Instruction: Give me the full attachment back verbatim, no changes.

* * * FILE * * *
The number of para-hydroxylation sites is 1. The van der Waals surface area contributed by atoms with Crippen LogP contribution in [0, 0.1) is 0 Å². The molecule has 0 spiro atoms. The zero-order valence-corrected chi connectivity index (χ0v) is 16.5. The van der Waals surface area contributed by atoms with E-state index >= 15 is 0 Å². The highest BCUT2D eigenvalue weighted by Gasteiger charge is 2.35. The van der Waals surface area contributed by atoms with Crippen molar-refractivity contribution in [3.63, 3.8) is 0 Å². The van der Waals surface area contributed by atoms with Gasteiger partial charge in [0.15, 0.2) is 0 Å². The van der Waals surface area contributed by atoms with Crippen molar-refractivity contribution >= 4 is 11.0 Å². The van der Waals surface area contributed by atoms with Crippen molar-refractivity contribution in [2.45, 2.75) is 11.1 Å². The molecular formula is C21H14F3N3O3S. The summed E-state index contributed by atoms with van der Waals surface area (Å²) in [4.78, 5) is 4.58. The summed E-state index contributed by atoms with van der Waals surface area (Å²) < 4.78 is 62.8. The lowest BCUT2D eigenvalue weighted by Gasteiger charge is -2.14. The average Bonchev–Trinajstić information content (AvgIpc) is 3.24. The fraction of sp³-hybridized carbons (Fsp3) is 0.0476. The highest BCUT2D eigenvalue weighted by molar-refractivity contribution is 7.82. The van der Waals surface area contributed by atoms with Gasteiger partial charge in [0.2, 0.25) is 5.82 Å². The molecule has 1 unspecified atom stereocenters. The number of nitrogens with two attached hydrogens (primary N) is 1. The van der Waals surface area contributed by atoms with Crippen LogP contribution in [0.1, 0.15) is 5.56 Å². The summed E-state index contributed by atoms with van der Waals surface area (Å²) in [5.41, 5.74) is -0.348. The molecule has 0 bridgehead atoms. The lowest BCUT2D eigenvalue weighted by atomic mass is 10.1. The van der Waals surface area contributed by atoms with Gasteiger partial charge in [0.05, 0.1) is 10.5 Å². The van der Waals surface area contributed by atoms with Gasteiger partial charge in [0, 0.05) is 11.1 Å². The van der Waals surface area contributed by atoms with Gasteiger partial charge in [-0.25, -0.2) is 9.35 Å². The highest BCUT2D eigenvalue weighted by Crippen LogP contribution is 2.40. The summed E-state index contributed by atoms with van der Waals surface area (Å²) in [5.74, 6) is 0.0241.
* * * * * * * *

The number of para-hydroxylation sites is 1. The van der Waals surface area contributed by atoms with Crippen LogP contribution in [0, 0.1) is 0 Å². The molecule has 0 spiro atoms. The zero-order valence-corrected chi connectivity index (χ0v) is 16.5. The van der Waals surface area contributed by atoms with E-state index >= 15 is 0 Å². The highest BCUT2D eigenvalue weighted by Gasteiger charge is 2.35. The van der Waals surface area contributed by atoms with Crippen molar-refractivity contribution in [3.63, 3.8) is 0 Å². The van der Waals surface area contributed by atoms with Gasteiger partial charge in [0.15, 0.2) is 0 Å². The van der Waals surface area contributed by atoms with Crippen molar-refractivity contribution >= 4 is 11.0 Å². The van der Waals surface area contributed by atoms with Crippen molar-refractivity contribution in [2.45, 2.75) is 11.1 Å². The molecular formula is C21H14F3N3O3S. The summed E-state index contributed by atoms with van der Waals surface area (Å²) in [4.78, 5) is 4.58. The summed E-state index contributed by atoms with van der Waals surface area (Å²) < 4.78 is 62.8. The lowest BCUT2D eigenvalue weighted by Gasteiger charge is -2.14. The average Bonchev–Trinajstić information content (AvgIpc) is 3.24. The fraction of sp³-hybridized carbons (Fsp3) is 0.0476. The highest BCUT2D eigenvalue weighted by molar-refractivity contribution is 7.82. The van der Waals surface area contributed by atoms with Gasteiger partial charge in [0.2, 0.25) is 5.82 Å². The molecule has 1 unspecified atom stereocenters. The number of nitrogens with two attached hydrogens (primary N) is 1. The van der Waals surface area contributed by atoms with Crippen LogP contribution in [0.1, 0.15) is 5.56 Å². The summed E-state index contributed by atoms with van der Waals surface area (Å²) in [5.41, 5.74) is -0.348. The molecule has 0 bridgehead atoms. The lowest BCUT2D eigenvalue weighted by atomic mass is 10.1. The van der Waals surface area contributed by atoms with Gasteiger partial charge in [0.05, 0.1) is 10.5 Å². The van der Waals surface area contributed by atoms with Gasteiger partial charge in [0, 0.05) is 11.1 Å². The van der Waals surface area contributed by atoms with Gasteiger partial charge in [-0.25, -0.2) is 9.35 Å². The highest BCUT2D eigenvalue weighted by Crippen LogP contribution is 2.40. The summed E-state index contributed by atoms with van der Waals surface area (Å²) in [5.74, 6) is 0.0241.